Playoff hockey in the NHL is a completely different beast than the regular season. There is more intensity with every hit. Defenders sacrifice their bodies to block pucks more often. The entire scope of every playoff game just feels like a do-or-die moment. This brings up a question: how much of a difference between regular season and playoff hockey can we see in the data?
What’s in the Data?
The data set has 11,195 observations (or games) that went all the way back to 2008. It comes from a concatenation of data from this historical archive of scores. Included in this set are money lines, spreads, and over/under data on every one of the games. With all of this information, it’s very easy to get a cross section on just about any type of analysis that we’d want.
NHL Scoring Trends
Here is the breakdown of scoring between the regular season and playoffs from 2008 to 2021…
Looking only at the comparison between these two factors, we find that there are a few interesting things of note. First, in only three out of fourteen years was scoring higher in the NHL Playoffs versus the regular season. Second, on average, scoring goes down by 4.4% in the NHL Playoffs. This effect has been even more noticeable in the most recent three years where it was down more than 7%. Consequently, it’s pretty clear that there is a “playoff effect” at play here.
Is There an Angle to Play Unders in the NHL Playoffs?
With scoring in the playoffs down, people sometimes assume that this would make for a good under bet. For any trend in betting to have validity, a few things have to be true. One, is that there is indeed a trend and that the variable analyzed isn’t just a random aberration. Two, if the bookies know and account for the trend then there is no advantage to the bettor.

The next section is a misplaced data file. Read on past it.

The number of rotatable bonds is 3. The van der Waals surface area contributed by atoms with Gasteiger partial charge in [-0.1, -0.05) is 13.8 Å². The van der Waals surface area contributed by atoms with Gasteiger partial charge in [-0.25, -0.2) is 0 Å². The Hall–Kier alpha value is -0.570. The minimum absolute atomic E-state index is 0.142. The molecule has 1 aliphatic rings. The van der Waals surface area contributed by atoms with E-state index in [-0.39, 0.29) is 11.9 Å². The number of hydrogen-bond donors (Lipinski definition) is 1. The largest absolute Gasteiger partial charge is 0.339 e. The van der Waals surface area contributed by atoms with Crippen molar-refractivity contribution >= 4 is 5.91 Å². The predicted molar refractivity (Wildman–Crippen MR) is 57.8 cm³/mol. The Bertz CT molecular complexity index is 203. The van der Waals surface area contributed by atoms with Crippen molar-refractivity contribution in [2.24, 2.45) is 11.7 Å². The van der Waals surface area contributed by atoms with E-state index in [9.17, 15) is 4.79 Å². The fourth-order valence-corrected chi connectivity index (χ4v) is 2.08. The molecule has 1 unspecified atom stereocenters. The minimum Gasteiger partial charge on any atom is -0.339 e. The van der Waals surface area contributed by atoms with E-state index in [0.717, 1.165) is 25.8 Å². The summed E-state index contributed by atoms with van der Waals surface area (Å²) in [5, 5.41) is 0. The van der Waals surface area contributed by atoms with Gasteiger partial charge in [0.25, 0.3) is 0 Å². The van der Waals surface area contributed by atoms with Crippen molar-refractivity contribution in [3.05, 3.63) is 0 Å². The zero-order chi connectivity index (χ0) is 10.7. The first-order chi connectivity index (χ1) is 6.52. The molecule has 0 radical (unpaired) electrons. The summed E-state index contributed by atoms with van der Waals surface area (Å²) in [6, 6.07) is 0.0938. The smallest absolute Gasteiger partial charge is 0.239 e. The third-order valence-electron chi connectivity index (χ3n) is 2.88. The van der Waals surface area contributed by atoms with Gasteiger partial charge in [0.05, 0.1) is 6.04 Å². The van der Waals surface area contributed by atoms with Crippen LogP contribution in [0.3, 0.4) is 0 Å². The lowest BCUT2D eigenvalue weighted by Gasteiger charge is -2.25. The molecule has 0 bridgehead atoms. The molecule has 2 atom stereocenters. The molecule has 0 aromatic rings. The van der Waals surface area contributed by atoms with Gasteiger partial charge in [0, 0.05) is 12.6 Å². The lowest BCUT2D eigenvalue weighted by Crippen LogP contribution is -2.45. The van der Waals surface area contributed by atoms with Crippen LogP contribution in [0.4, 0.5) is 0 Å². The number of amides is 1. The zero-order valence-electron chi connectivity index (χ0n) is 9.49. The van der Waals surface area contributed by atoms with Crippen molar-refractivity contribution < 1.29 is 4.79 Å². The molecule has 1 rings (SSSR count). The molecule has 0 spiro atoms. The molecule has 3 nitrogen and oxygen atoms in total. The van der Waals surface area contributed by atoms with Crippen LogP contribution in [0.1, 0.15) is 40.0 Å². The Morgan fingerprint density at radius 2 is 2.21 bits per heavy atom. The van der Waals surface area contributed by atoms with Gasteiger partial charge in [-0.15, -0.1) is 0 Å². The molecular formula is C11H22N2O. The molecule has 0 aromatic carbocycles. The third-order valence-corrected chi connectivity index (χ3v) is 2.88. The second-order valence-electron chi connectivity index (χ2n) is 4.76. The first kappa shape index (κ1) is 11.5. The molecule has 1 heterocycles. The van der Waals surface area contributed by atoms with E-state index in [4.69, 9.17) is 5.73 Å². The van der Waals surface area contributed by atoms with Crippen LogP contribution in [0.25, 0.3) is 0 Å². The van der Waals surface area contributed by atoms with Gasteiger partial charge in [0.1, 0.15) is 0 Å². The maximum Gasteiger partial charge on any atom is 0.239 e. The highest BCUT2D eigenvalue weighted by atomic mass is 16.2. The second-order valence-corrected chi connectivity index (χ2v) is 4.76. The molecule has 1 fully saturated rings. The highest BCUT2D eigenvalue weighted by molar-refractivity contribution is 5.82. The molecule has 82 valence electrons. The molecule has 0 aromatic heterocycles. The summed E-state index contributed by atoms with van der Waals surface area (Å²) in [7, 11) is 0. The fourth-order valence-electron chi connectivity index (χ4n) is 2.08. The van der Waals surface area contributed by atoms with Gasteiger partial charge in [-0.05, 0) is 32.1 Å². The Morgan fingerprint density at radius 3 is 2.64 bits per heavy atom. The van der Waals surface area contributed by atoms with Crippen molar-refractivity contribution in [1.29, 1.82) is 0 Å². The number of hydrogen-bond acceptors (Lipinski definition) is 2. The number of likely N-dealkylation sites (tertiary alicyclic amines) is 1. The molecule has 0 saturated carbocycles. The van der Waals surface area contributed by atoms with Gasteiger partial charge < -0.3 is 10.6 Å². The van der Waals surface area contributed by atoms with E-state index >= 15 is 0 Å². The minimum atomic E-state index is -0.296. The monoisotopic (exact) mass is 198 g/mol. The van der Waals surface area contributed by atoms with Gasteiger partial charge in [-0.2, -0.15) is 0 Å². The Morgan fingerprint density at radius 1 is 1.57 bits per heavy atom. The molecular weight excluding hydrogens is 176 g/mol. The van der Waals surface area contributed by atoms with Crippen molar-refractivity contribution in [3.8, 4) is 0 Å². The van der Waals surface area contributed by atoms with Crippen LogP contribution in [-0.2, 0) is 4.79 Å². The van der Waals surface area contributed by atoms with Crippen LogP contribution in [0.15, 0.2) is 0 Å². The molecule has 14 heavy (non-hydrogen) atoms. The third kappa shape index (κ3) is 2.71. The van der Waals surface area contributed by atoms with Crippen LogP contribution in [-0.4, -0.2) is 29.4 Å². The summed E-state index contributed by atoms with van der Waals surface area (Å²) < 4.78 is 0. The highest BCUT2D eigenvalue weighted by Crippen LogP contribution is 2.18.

It’s pretty apparent that there is indeed a significant drop in scoring in the playoffs. I don’t need to run any fancy statistical tests because a 4.4% difference over the course of thousands of games in clearly significant. Thus, we do find in this first test that there is a trend. Next, do the sportsbooks know about this trend? This is a harder question to answer. I find that just taking the record against an arbitrary line and reporting the units on that bet can be a little misleading for a variety of reasons.
My method is to take the over, under and odds of each game, convert it to a score and compare variables. For example, if the over is 5.0 (-140) and the under is 5.0 (+120), we do the following to get the sportsbook estimate on the true even odds over/under:
In this manner, we are able to get the closing line value and convert it to an estimated score. We know that the average scores have gone down 4.4% over the past fourteen years. This is the metric that we need to compare against sportsbooks. In essence, we want to know if the sportsbook projections have gone down to that level or not. The answer:
The sportsbooks are very much on top of this trend. In fact, they perfectly match the 4.4% drop that we found in the actual scoring. So the conclusion is that there is no edge here.
Score By Playoff Game
Another thing that I wanted to analyze was the differences in score per game. A very interesting observation is just how much significantly lower scores are in the Game 7’s of Stanley Cup Playoff series. There is also a relatively significant difference in both Game 1 and Game 2. All of these trends seem to have reasonable explanations. In Game 7 (and likely Game 1), players could be a little more tentative than usual. With less risk aversion on the ice comes less goals. Referees are also much more likely to swallow their whistles. This leads to less power plays and less goals. Further, there is the effect that more physical play and holding will keep scores suppressed as well.